August 28, 2017—Moab, Utah—Immediately following her major announcement that she would not take corporate donations, Dr. Kathie Allen and her campaign traveled to Moab, Utah, and participated in several campaign events.
At 6:30 pm on Thursday, August 24, at the Grand County Library, Dr. Allen hosted the latest in her series of health care town halls, where she delivered a message about fighting the opioid crisis using all solutions, including medical cannabis. She was joined by local resident Charles Kulander, an expert in navigating health insurance marketplaces, who spoke about his experience navigating coverage during his late wife’s struggle with cancer. According to Mr. Kulander, Grand County will have only two health insurance options in its 2018 marketplace.
During an open question-and answer session, several residents expressed their frustration and displeasure with the current state of medicine in America. Many voiced support for the type of universal health care coverage plan supported by Dr. Allen.
After the event, Dr. Allen greeted attendees until the library closed.
The following evening, Dr. Allen participated in the 3rd District Candidates Assembly in Moab along with the seven other candidates (including write-in candidates) for this office. Each candidate delivered up to six minutes of prepared remarks before the group fielded questions from the audience. In her remarks, Dr. Allen presented her “treatment plan” to fix America’s health care system. Her statement on lowering prescription drug prices garnered the loudest applause of the evening.
Finally, on the morning of August 26, Dr. Allen greeted volunteers at Moab’s Eklecticafe before they began a canvas of Moab.
Below is the full text of Dr. Kathie Allen’s prepared remarks at the 3rd District Candidates Assembly in Moab, Utah, August 25, 2017:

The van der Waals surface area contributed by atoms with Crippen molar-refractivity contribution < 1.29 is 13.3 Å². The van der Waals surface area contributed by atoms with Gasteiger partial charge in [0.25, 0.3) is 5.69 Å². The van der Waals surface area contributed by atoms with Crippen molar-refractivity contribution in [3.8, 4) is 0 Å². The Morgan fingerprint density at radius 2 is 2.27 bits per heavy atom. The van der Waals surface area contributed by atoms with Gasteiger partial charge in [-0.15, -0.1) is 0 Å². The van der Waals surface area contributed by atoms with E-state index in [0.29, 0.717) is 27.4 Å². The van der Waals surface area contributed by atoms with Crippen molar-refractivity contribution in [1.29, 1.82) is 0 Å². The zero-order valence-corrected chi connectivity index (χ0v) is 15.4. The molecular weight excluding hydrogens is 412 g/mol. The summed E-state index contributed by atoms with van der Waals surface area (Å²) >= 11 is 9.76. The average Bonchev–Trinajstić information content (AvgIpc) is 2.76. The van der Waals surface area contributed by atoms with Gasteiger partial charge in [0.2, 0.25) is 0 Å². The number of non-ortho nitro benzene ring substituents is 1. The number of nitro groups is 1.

Our country faces many challenges, but all of them share one common problem: nothing is getting done in Washington. Part of the reason for this is that so many of our public servants are beholden to special interests. I won’t be. As we declared in our press conference yesterday, we will not be accepting donations from corporations. Corporations are not people. I want to answer solely to you, my constituents.
To change the status quo, we need to elect a new voice to represent our district. I announced weeks ago that I intend to join the bipartisan Problem Solvers Caucus, a group of representatives from both sides of the aisle who recognize that the current polarity is unsustainable, and who know that to move forward, we must work together.
The first problem we need to solve—and quickly—is health care. I’m not just running to be a new voice in Congress. I’m also running because I have thirty years’ experience as a family doctor—experience we need as we debate how to fix our broken health care system. Here’s my treatment plan:
- We stop trying to repeal and replace Obamacare and start building a solution that covers every American. In the meantime, we prevent the insurance markets from collapsing by guaranteeing subsidies.